I guess that I'm just amazed, because even in college, it's like no one cares to learn or try new things. I swear, when I talk about Linux, radio scanners, and two-way radios to people who are "tech geeks", they have no clue as to what I'm talking about. I find it funny, I know people who love to hack, yet they don't go for the computer forensic program. Uhh, you do investigating and find dirt in computer forensics. You definitely will do more hacking with comp forensics then you ever will with Network Admin or Telecom, which all of these people seem to be in, instead of comp forensics.
Well, that's kind of a sweeping generalization. If you want to meet people with similar interests, ala forensics, etc. go attend BlackHat or something some day. There's no shortage of brilliant people in the space, and many of them participate in online discussion groups, lists, yada yada.

Many of you are two-way radio "geeks" and radio scanner "geeks", why does it seem that the hobby/job doesn't seem appealing? To me it's fascinating. Any one here do computer forensics or work with Linux?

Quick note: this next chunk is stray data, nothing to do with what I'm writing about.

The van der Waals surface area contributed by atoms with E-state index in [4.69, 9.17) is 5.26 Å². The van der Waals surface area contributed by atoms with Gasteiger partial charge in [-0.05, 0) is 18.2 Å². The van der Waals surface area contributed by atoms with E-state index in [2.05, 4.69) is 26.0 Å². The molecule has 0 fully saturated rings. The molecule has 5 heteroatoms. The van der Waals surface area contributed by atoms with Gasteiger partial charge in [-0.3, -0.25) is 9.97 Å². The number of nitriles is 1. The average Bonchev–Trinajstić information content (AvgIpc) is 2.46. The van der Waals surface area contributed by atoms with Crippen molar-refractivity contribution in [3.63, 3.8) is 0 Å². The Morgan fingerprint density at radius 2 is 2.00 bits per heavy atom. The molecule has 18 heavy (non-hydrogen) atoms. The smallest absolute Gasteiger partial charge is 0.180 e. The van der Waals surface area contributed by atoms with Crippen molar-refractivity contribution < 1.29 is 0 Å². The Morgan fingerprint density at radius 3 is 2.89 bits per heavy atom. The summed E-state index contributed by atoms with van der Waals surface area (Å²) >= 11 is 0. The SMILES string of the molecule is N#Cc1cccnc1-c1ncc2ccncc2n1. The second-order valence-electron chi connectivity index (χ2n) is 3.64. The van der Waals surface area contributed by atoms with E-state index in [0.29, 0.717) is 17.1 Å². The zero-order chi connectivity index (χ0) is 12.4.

I used to do a lot of computer security work, but I eventually decided to trade an exciting job that paid very little money, for an exciting job that paid a lot of money. You'll find that computer security is still very underappreciated in this world, and although the work is tremendously challenging, and often very exciting, the actual pay is pretty low; a lot of the really interesting work is in the defense community, but the combination of low salary and bureaucratic bull**** isn't for everyone.

EDIT: I live in Cambria County, PA, but I don't think the region really matters when it comes to the hobby, but perhaps if I lived in a big area like NYC or LA, I would run in to tons of people who are in the hobby.
Hey, you're already here on the 'net - the great geographic equalizer. If you're seriously developing an interest in forensics and REAL computer security work, well, try taking a trip to BlackHat or DefCon one of these years and you'll have a lot of fun. There are plenty of books on the subject to, checkout Matt Bishop's book "Computer Security" for a good broad introduction to lots of real computer security stuff. There's a kind of off-the-wall book, called "Silence On The Wire" by Michal Zalewsky that makes good reading as well.